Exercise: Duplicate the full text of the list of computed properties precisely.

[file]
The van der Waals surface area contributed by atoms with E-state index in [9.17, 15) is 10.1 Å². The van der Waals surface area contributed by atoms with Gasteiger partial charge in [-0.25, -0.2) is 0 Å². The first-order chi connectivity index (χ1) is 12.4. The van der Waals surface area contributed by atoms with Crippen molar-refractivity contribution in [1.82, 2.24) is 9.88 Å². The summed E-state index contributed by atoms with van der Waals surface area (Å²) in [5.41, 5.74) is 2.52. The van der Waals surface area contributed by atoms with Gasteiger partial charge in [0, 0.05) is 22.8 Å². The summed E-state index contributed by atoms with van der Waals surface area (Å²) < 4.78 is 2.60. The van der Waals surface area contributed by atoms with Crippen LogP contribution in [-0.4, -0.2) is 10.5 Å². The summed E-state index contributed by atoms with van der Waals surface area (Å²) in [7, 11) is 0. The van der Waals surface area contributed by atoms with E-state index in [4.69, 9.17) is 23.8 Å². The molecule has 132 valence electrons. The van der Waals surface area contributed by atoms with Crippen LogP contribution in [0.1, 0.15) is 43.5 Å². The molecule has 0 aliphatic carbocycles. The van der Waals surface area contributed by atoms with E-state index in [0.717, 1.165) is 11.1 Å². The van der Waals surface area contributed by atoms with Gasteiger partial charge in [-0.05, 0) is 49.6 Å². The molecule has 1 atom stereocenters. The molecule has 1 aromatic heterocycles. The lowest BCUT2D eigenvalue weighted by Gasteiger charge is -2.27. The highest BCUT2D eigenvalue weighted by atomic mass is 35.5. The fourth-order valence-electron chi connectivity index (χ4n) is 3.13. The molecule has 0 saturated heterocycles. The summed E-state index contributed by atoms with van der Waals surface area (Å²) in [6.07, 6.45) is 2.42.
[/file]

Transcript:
The van der Waals surface area contributed by atoms with E-state index in [9.17, 15) is 10.1 Å². The van der Waals surface area contributed by atoms with Gasteiger partial charge in [-0.25, -0.2) is 0 Å². The first-order chi connectivity index (χ1) is 12.4. The van der Waals surface area contributed by atoms with Crippen molar-refractivity contribution in [1.82, 2.24) is 9.88 Å². The summed E-state index contributed by atoms with van der Waals surface area (Å²) in [5.41, 5.74) is 2.52. The van der Waals surface area contributed by atoms with Gasteiger partial charge in [0, 0.05) is 22.8 Å². The summed E-state index contributed by atoms with van der Waals surface area (Å²) < 4.78 is 2.60. The van der Waals surface area contributed by atoms with Crippen LogP contribution in [-0.4, -0.2) is 10.5 Å². The summed E-state index contributed by atoms with van der Waals surface area (Å²) in [7, 11) is 0. The van der Waals surface area contributed by atoms with E-state index in [4.69, 9.17) is 23.8 Å². The molecule has 132 valence electrons. The van der Waals surface area contributed by atoms with Crippen LogP contribution in [0.1, 0.15) is 43.5 Å². The molecule has 0 aliphatic carbocycles. The van der Waals surface area contributed by atoms with E-state index in [0.717, 1.165) is 11.1 Å². The van der Waals surface area contributed by atoms with Gasteiger partial charge in [-0.05, 0) is 49.6 Å². The molecule has 1 atom stereocenters. The molecule has 1 aromatic heterocycles. The lowest BCUT2D eigenvalue weighted by Gasteiger charge is -2.27. The highest BCUT2D eigenvalue weighted by atomic mass is 35.5. The fourth-order valence-electron chi connectivity index (χ4n) is 3.13. The molecule has 0 saturated heterocycles. The summed E-state index contributed by atoms with van der Waals surface area (Å²) in [6.07, 6.45) is 2.42.